All other sensations were drowned out by a blanket of one of the ugliest sounds known to man or beast. Just think about the forces involved in dragging 120 and more tonnes – 32 of which can be weapons – into a the air on a warm tropical morning.
The B-52s would be followed by the K-135 tankers full to the brim with their load of fuel to get the B-52s back to base. The K-135s were an order of magnitude louder and dirtier again than their suckling companions.
Even at the end of Darwin’s long strip – which has a distinct up-hill kick over the last kilometre or two – they would be struggling to make height above the straggly scrub. The K-135 Stratotankers weigh up to 135 tonnes fully loaded, 90 tonnes of which can be made made up of their load of fuel.
And there have been a few “incidents” over the years at Delamere and Tindal with the US Air Force planes.
In September 2004 a United States Marine Corps pilot ejected from his F/A-18 fighter jet moments before it crashed. He was one of about 300 US servicemen taking part in the joint US-Australian military exercise Southern Frontier. The following year, during the same joint exercise, a “range incident” at the Delamere range saw a weapon released from a United States Marine Corps (USMC) F/A-18 Hornet strike the ground in close proximity to a control building. And back in August 1998 a United States Marine Corps F/A-18 aircraft crashed at Delamere.
I’ve picked up some interesting chatter from various spots on the web about the future deployment of the Marine Air-Ground Task Force in the Top End.
While us acclimatised locals either suffer in sweaty silence or reach for another beer to cope with the worst of the Darwin build-up – and this year’s is relatively mild – it can be an … ummm … stressful time for those not used to the heat and humidity.
And Darwin – or Robertson Barracks – isn’t exactly seen as a comfort post. One comment on a military weblog reckoned that while the Northern Territory might be a great place to conduct large-scale training exercises most of the troops won’t be based at or near Darwin but at Bradshaw an awful long way from Darwin.
One commentator described Bradshaw as a “shitty place to be posted”.
Other comments included:
I reckon the Marines would probably rather go back to Iraq than Bradshaw! 😆
To give some perspective Darwin is seen as a crappy posting in the Australian army and that is living in a city – these guys are going to be lucky (like really lucky, really, really, kissed-on-the-penis lucky) if they get to Darwin on their weekends every other week from Bradshaw where there is quite literally n-o-t-h-i-n-g, not even a small town – the only trace of civilisation is a gas station a long drive away.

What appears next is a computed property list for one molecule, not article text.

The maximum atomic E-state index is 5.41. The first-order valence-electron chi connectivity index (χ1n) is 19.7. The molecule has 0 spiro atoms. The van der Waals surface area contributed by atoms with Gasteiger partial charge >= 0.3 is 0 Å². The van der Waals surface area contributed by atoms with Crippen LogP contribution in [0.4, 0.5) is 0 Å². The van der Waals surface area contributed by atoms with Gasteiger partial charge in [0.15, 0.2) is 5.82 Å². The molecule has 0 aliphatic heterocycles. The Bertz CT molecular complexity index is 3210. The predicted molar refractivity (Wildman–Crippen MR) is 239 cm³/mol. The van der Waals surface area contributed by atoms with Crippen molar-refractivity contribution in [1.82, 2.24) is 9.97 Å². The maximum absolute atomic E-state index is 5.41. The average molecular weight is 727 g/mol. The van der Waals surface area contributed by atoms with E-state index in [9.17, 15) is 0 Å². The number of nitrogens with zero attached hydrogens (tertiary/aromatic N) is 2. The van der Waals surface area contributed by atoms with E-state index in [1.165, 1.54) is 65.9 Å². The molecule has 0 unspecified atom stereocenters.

And Delamere doesn’t seem much better.
While it might be acceptable for Australians used to the heat, flies, dust and distance from anywhere, I doubt if too many Marines will be taken in by the romance or big-brotherish nature of life at Delamere as painted in this puff-piece from Airforce, the RAAF’s official newspaper:
DELAMERE has all the ingredients of a great reality TV show. Eight Air Force members living and working together while serving their country at a remote outback post.
According to resident cook, Corporal Eddie Sequitin, “it’s like a Big Brother house without the eviction”. Of course, they’re much too busy for any Big Brother antics, but it makes an appropriate analogy about life at Delamere.
Made up of a Range Safety Officer, cook, medic, supplier and three explosive ordnance technicians, the small detachment is a happy bunch of characters with an obvious fondness for their unique lifestyle. As part of that lifestyle, they willingly give up weekdays with their families to spend it out bush, more than 200km from RAAF Base Tindal and 100km from the nearest neighbour. They either catch a chartered 30-minute flight or take the two-hour drive out. Fortunately, they get to go home on weekends, during which time the range is managed by two Air Force caretakers.
Supplier Corporal Geoff Page says with a wife and two kids back home at Katherine, it’s “the love of the job” that keeps him coming back each week. “It’s my third year here, and I love the place,” he says. “I’m one of those old-time equipos, so I like to be outdoors doing stuff with my hands, rather than sitting behind a computer screen. “Out here, you’re not tied down doing the same thing over and over again; there’s always a chance to go out and jump on a tractor or help the blokes clean up the ranges.